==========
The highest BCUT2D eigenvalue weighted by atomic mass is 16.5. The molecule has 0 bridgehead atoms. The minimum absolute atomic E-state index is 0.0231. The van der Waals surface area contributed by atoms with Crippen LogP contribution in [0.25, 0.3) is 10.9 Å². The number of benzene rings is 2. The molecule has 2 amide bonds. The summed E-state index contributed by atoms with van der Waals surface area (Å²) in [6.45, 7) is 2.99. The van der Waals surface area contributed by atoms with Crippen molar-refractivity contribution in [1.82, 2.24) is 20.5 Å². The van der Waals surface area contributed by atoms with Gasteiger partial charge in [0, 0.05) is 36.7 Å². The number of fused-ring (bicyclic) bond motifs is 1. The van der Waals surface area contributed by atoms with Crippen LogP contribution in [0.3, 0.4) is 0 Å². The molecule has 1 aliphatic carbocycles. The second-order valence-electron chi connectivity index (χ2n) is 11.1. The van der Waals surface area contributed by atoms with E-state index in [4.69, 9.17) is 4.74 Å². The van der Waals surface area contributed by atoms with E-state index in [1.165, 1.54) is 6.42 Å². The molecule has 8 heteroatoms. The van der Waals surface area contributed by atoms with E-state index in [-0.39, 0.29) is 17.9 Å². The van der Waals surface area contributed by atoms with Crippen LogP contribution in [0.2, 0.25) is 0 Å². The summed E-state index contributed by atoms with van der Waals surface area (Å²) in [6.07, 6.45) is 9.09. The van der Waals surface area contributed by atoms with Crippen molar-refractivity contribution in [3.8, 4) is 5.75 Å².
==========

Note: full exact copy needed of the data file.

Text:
The highest BCUT2D eigenvalue weighted by atomic mass is 16.5. The molecule has 0 bridgehead atoms. The minimum absolute atomic E-state index is 0.0231. The van der Waals surface area contributed by atoms with Crippen LogP contribution in [0.25, 0.3) is 10.9 Å². The number of benzene rings is 2. The molecule has 2 amide bonds. The summed E-state index contributed by atoms with van der Waals surface area (Å²) in [6.45, 7) is 2.99. The van der Waals surface area contributed by atoms with Crippen molar-refractivity contribution in [1.82, 2.24) is 20.5 Å². The van der Waals surface area contributed by atoms with Gasteiger partial charge in [0, 0.05) is 36.7 Å². The number of fused-ring (bicyclic) bond motifs is 1. The van der Waals surface area contributed by atoms with Crippen LogP contribution in [0.3, 0.4) is 0 Å². The molecule has 1 aliphatic carbocycles. The second-order valence-electron chi connectivity index (χ2n) is 11.1. The van der Waals surface area contributed by atoms with E-state index in [4.69, 9.17) is 4.74 Å². The van der Waals surface area contributed by atoms with E-state index in [1.165, 1.54) is 6.42 Å². The molecule has 8 heteroatoms. The van der Waals surface area contributed by atoms with E-state index in [-0.39, 0.29) is 17.9 Å². The van der Waals surface area contributed by atoms with Crippen LogP contribution in [0.2, 0.25) is 0 Å². The summed E-state index contributed by atoms with van der Waals surface area (Å²) in [6.07, 6.45) is 9.09. The van der Waals surface area contributed by atoms with Crippen molar-refractivity contribution in [3.8, 4) is 5.75 Å².